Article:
NICE revises its decision on Takeda’s Alunbrig for NSCLC

Allie Nawrat 19 February 2019 (Last Updated February 19th, 2019 16:19)

The UK’s pricing regulator the National Institute of Health and Care Excellence (NICE) has revised its previous rejection of Takeda’s Alunbrig (brigatinib) for adults with anaplastic lymphoma kinase (ALK) positive advanced non-small cell lung cancer (NSCLC) who had previously taken crizotinib.

NICE revises its decision on Takeda’s Alunbrig for NSCLC
Takeda’s Alunbrig (brigatinib) is indicated for adults with anaplastic lymphoma kinase (ALK) positive advanced non-small cell lung cancer (NSCLC) who had previously taken crizotinib. Credit: Ed Uthman via Flickr.

The UK’s pricing regulator the National Institute of Health and Care Excellence (NICE) has revised its previous rejection of Takeda’s Alunbrig (brigatinib) for adults with anaplastic lymphoma kinase (ALK) positive advanced non-small cell lung cancer (NSCLC) who had previously taken crizotinib.

In its initial appraisal of the drug, which was published in October 2018, NICE decided to not recommend brigatinib because of concerns about Takeda’s cost effectiveness estimates and the implausibility of the length of treatment benefit from the therapy.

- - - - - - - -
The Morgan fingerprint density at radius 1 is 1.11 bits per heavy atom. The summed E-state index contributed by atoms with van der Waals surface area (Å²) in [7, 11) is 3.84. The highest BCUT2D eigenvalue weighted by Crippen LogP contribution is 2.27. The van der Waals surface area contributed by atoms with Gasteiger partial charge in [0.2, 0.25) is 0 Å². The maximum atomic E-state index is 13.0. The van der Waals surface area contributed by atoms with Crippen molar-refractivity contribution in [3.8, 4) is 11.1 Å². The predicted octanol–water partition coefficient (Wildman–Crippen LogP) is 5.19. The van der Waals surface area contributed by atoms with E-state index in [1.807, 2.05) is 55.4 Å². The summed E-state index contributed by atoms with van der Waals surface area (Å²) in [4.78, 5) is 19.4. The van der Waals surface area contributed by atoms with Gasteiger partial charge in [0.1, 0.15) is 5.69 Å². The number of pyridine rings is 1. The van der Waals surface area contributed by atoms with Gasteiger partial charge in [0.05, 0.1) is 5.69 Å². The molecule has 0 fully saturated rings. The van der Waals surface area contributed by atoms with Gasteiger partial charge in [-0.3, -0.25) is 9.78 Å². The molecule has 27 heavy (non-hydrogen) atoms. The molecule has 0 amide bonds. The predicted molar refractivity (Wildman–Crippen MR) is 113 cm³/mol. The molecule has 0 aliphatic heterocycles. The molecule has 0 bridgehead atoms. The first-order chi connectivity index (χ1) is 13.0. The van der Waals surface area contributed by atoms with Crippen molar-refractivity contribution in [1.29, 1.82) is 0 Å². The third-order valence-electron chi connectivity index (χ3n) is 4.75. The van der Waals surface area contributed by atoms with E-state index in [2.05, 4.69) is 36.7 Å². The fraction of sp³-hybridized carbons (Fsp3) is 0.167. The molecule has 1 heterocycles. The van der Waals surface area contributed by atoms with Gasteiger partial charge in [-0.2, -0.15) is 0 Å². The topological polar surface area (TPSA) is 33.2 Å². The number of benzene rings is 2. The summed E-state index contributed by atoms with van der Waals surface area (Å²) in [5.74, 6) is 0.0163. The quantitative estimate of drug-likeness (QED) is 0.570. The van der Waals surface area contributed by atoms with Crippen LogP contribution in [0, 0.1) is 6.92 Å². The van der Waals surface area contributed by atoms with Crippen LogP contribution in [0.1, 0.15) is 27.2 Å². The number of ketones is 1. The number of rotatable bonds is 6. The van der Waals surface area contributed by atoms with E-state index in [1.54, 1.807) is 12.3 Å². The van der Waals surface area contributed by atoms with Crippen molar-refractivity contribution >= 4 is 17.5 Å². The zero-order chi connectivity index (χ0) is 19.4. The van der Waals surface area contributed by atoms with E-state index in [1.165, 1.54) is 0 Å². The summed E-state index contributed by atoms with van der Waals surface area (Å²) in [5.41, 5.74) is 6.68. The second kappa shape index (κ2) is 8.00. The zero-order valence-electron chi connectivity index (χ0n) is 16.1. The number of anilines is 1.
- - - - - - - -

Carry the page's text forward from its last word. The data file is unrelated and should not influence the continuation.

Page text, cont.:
The regulator reversed this decision in its final appraisal document following negotiations with NHS England, Takeda and the clinical patient community. However, only on the basis that the company provides the drug to the NHS according to a new commercial agreement.

The list price for a pack of 24 180mg tablets of brigatinib is £4,900, meaning the incremental cost-effectiveness ratios from Takeda’s base case is more than £50,000 per quality-adjusted life year.

In the final appraisal document, NICE concluded that although “the cost-effectiveness estimates are uncertain, particularly because of whether brigatinib’s treatment benefit continues after stopping treatment” and “the most plausible cost-effectiveness estimates for brigatinib compared with ceritinib are around the higher end of what NICE normally considers acceptable for an end-of-life treatment,” it could recommend the drug since the eligible population is small and will continue to decrease as crizotinib is no longer first line treatment for ALK-positive NSCLC.

Ceritinib is the treatment currently prescribed following crizotinib, so Takeda had to demonstrate brigatinib was superior to ceritinib.

The company carried out an unanchored indirect treatment comparison based on existing clinical data, which showed patients taking brigatinib lived longer than those taking ceritinib. The brigatinib group also lived longer before their condition worsened than ceritinib patients.

NHS England also concluded that there was likely to be less wastage associated with Takeda’s drug than with ceritinib.